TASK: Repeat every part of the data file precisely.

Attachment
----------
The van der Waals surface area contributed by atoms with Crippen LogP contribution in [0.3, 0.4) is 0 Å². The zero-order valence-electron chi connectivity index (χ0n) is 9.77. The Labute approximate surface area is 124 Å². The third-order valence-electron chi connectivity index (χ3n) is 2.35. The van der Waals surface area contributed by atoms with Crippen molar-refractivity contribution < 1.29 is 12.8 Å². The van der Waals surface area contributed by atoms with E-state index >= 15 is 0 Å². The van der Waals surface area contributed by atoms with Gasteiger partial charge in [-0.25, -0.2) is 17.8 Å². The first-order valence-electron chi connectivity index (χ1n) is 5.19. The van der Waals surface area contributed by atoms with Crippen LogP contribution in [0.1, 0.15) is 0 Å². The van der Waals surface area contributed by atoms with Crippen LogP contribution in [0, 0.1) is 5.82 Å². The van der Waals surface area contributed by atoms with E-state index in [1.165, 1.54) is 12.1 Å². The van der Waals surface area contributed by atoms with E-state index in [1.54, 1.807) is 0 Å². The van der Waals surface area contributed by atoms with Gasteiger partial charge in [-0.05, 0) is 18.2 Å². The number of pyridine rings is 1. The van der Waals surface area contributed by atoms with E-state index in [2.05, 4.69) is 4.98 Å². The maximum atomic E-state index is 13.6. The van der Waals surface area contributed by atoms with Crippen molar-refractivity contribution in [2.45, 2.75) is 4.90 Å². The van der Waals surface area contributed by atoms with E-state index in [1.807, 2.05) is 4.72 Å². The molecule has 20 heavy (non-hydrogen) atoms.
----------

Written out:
The van der Waals surface area contributed by atoms with Crippen LogP contribution in [0.3, 0.4) is 0 Å². The zero-order valence-electron chi connectivity index (χ0n) is 9.77. The Labute approximate surface area is 124 Å². The third-order valence-electron chi connectivity index (χ3n) is 2.35. The van der Waals surface area contributed by atoms with Crippen molar-refractivity contribution < 1.29 is 12.8 Å². The van der Waals surface area contributed by atoms with E-state index >= 15 is 0 Å². The van der Waals surface area contributed by atoms with Gasteiger partial charge in [-0.25, -0.2) is 17.8 Å². The first-order valence-electron chi connectivity index (χ1n) is 5.19. The van der Waals surface area contributed by atoms with Crippen LogP contribution in [0.1, 0.15) is 0 Å². The van der Waals surface area contributed by atoms with Crippen LogP contribution in [0, 0.1) is 5.82 Å². The van der Waals surface area contributed by atoms with E-state index in [1.165, 1.54) is 12.1 Å². The van der Waals surface area contributed by atoms with E-state index in [1.54, 1.807) is 0 Å². The van der Waals surface area contributed by atoms with Gasteiger partial charge in [-0.05, 0) is 18.2 Å². The number of pyridine rings is 1. The van der Waals surface area contributed by atoms with E-state index in [2.05, 4.69) is 4.98 Å². The maximum atomic E-state index is 13.6. The van der Waals surface area contributed by atoms with Crippen molar-refractivity contribution in [2.45, 2.75) is 4.90 Å². The van der Waals surface area contributed by atoms with E-state index in [1.807, 2.05) is 4.72 Å². The molecule has 20 heavy (non-hydrogen) atoms.